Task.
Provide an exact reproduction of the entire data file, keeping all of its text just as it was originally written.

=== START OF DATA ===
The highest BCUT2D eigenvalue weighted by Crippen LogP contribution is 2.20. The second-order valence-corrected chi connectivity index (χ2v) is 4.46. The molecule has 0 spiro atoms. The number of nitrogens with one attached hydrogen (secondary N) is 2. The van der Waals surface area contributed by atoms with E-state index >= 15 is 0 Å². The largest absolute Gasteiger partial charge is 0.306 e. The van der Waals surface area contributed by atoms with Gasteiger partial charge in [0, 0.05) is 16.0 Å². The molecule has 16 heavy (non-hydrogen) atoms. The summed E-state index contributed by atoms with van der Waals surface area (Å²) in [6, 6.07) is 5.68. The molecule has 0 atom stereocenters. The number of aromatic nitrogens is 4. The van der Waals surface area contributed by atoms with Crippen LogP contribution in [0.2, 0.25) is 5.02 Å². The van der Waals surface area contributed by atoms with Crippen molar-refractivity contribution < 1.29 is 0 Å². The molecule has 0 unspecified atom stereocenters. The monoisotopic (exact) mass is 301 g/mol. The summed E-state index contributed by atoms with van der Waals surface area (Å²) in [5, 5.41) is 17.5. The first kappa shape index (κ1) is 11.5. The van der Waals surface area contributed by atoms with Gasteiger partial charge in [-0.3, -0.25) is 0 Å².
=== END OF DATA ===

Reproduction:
The highest BCUT2D eigenvalue weighted by Crippen LogP contribution is 2.20. The second-order valence-corrected chi connectivity index (χ2v) is 4.46. The molecule has 0 spiro atoms. The number of nitrogens with one attached hydrogen (secondary N) is 2. The van der Waals surface area contributed by atoms with E-state index >= 15 is 0 Å². The largest absolute Gasteiger partial charge is 0.306 e. The van der Waals surface area contributed by atoms with Gasteiger partial charge in [0, 0.05) is 16.0 Å². The molecule has 16 heavy (non-hydrogen) atoms. The summed E-state index contributed by atoms with van der Waals surface area (Å²) in [6, 6.07) is 5.68. The molecule has 0 atom stereocenters. The number of aromatic nitrogens is 4. The van der Waals surface area contributed by atoms with Crippen LogP contribution in [0.2, 0.25) is 5.02 Å². The van der Waals surface area contributed by atoms with Crippen molar-refractivity contribution < 1.29 is 0 Å². The molecule has 0 unspecified atom stereocenters. The monoisotopic (exact) mass is 301 g/mol. The summed E-state index contributed by atoms with van der Waals surface area (Å²) in [5, 5.41) is 17.5. The first kappa shape index (κ1) is 11.5. The van der Waals surface area contributed by atoms with Gasteiger partial charge in [-0.3, -0.25) is 0 Å².